Critical Analysis of Ginsberg’s Poem: The Howl

First of all I would like to analyze the poem from the school of New Criticism which emphasizes the aesthetic aspect. The focus is on the tropes used in the poem. Ginsberg’s poem focuses on drugs, altered states of consciousness and counter culture. The trope, ‘angel headed hipsters (a person outside mainstream culture) burning for the ancient heavenly connection to the starry dynamo in the machinery of the night is a metaphor which fuses eastern mysticism with techno-punk and refers to the thirst for the addicted to altered states, and also reveals poet’s heart to be in rapture of a postmodern Gnosticism.

The figure of speech: ‘bared their brains under the EL and saw Mohameddian Angels staggering on the tenement roofs illuminated is a hyperbolic personification and refers to a mind clouded with surreal imagination, a tryst with the music of jazz and techno-Gnosticism. ‘Blake-light tragedy among the scholars of war who were expelled from the academics for crazy publishing of obscene odes on the window of the skull is a metaphor, where a politicized protest of the Vietnam and the sit-ins were thwarted out vehemently by the egoistic bureaucracy. ‘Who ate fire paint in hotels’ is a metaphor suggestive of sniffing drugs. ‘Purgatoried their torsos night after night’ refers to an idealism with countless adventures with heterosexuality. ‘Blind streets of shuddering cloud and lightning’ is personification. ‘Time between peyote solidities of halls, backyard cemetery dawns’ is a metaphor which reveals a mechanistic surreal hallucination, a dark obsession, a phantasmagoria. ‘Who sank all night in the submarine light of Bickfords’ is a metaphor that suggests a hallucinating mysticism got from a drug induced trip. ‘Listening to the crack doom on the hydrogen box’ is a metaphor that inclines to having a trip with rock music. ‘Baltimore gleamed in supernatural ecstasy is personification’. ‘Who disappeared in the volcanoes of Mexico leaving nothing but the shadow of dungarees and the lava of ash poetry scattered in the fireplace is a metaphor that portrays the subliminal, chthonic, cathartic experience when one goes though the dizzy haze of a drug induced trip. ‘What Sphinx of cement and aluminum bashed open their skulls and ate up their brains and imagination’ is a metaphor that shows the mechanization of the soul going through a drug induced trip of narco-neurosis. ‘Moloch whose skyscrapers stand in long streets like Jehovahs’ is a simile which portrays the cold gaze of the city on the human. The city is an inhuman spectacle, warped and distorted all down to drown feelings and passions in it. ‘Moloch whose factories dream and croak in the fog’ is personification to show a wasteland of dehumanization.

Next I would like to unravel the political consciousness inherent in the poem. The poet laments on the ‘best generation’ of New York being destroyed. The poet is an advocate of counter culture and experimenting with drugs and alcohol to excess is a norm. The poet is in both minds and showing a contradiction. Has America become a ghetto of drug trips and a mental and financial hell for its proletarians? The poet bombards the American bureaucracy for having expelled Vietnam War protesters from the university. The American bureaucracy is put in modern linguistic jargon: Trump Trumpeting. The American bureaucracy is colonially masculine and sexist. The poet is a critique of the legal machinery for having busted marijuana possessors. The pacifism of the counter culture generation is emphasized by the poet as they distributed anti-war pamphlets and organized sit-ins in the university. The poet in a metaphor describes the narcotic haze of capitalism. The poet sympathizes and becomes an advocate of egalitarianism. The poet is excited about the protests and mentions how the counter culture activists encountered screaming police cars. ‘Boys sobbing in armies’ are suggestive of military conscription reveals the wickedness of Capitalism to spread its tentacles of vicious power and to start and get involved in wars worldwide.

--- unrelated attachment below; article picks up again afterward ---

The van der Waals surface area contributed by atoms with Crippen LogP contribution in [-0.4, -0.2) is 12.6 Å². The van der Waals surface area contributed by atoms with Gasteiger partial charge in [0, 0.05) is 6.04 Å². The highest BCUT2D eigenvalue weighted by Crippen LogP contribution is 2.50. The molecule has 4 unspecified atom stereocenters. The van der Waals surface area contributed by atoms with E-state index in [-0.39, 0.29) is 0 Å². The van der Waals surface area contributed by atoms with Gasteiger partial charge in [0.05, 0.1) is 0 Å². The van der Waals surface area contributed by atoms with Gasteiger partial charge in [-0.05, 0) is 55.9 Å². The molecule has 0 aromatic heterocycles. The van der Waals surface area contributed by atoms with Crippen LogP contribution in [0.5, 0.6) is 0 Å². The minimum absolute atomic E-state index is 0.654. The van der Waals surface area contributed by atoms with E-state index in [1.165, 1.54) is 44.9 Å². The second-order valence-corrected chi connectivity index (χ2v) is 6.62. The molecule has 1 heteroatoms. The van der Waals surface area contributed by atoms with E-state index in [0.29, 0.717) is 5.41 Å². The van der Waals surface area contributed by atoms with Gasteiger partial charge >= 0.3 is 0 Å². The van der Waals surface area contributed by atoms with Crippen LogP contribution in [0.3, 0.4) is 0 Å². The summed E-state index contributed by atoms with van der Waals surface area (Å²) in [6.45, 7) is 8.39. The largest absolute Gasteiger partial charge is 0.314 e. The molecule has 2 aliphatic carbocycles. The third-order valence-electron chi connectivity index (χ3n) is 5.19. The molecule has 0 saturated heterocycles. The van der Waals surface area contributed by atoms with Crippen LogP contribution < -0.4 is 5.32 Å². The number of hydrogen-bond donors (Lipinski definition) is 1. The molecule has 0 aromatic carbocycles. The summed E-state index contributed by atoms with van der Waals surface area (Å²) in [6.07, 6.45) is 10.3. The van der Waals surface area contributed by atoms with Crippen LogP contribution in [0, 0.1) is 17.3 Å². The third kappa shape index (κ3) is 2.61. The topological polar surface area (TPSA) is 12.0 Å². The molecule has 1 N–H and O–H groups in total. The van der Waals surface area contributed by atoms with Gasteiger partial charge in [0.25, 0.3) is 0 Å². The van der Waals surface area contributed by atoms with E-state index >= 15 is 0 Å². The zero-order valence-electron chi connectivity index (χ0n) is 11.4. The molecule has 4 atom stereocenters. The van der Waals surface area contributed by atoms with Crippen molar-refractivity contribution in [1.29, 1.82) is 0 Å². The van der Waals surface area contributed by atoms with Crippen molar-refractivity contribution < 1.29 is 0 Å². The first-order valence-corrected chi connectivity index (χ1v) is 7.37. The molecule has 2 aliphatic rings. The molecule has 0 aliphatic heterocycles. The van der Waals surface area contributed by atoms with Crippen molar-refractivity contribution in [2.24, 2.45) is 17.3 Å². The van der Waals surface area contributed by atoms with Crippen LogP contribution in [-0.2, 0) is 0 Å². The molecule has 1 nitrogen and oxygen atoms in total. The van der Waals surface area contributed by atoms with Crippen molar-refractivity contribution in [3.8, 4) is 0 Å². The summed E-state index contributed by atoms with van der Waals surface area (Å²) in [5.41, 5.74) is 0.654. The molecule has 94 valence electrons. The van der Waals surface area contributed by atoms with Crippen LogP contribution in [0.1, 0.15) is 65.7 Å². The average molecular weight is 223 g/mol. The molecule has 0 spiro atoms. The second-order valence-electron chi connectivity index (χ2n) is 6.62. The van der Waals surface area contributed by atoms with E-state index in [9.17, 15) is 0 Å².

The poet in a metaphor compares Moloch, the Capitalist State to an incomprehensible prison. Again the poet in metaphoric language says: Moloch the pure machinery: Moloch whose fingers are ten armies. The poet voices the counter culture of protest against an inhuman government who is globally monstrous and satanically obsessed with the rights of the advocates of the Counter Culture movement. The poet again goes on with invective metaphors: ‘Moloch whose eyes are a thousand blind windows: Moloch whose skyscrapers stand in long streets like endless Jehovahs: Moloch whose factories dream and croak in the fog’. The poet becomes a prophet of dehumanized, mechanized creation of people whose lives become nihilism of despair. ‘I am with you in Rock Land where you plot the Hebrew Socialist Revolution against the Nationalist Golgotha’. The poet laments for a just society grounded on Socialistic lines. The poet becomes Utopian when he talks of an ultimate kind of mystic freedom.

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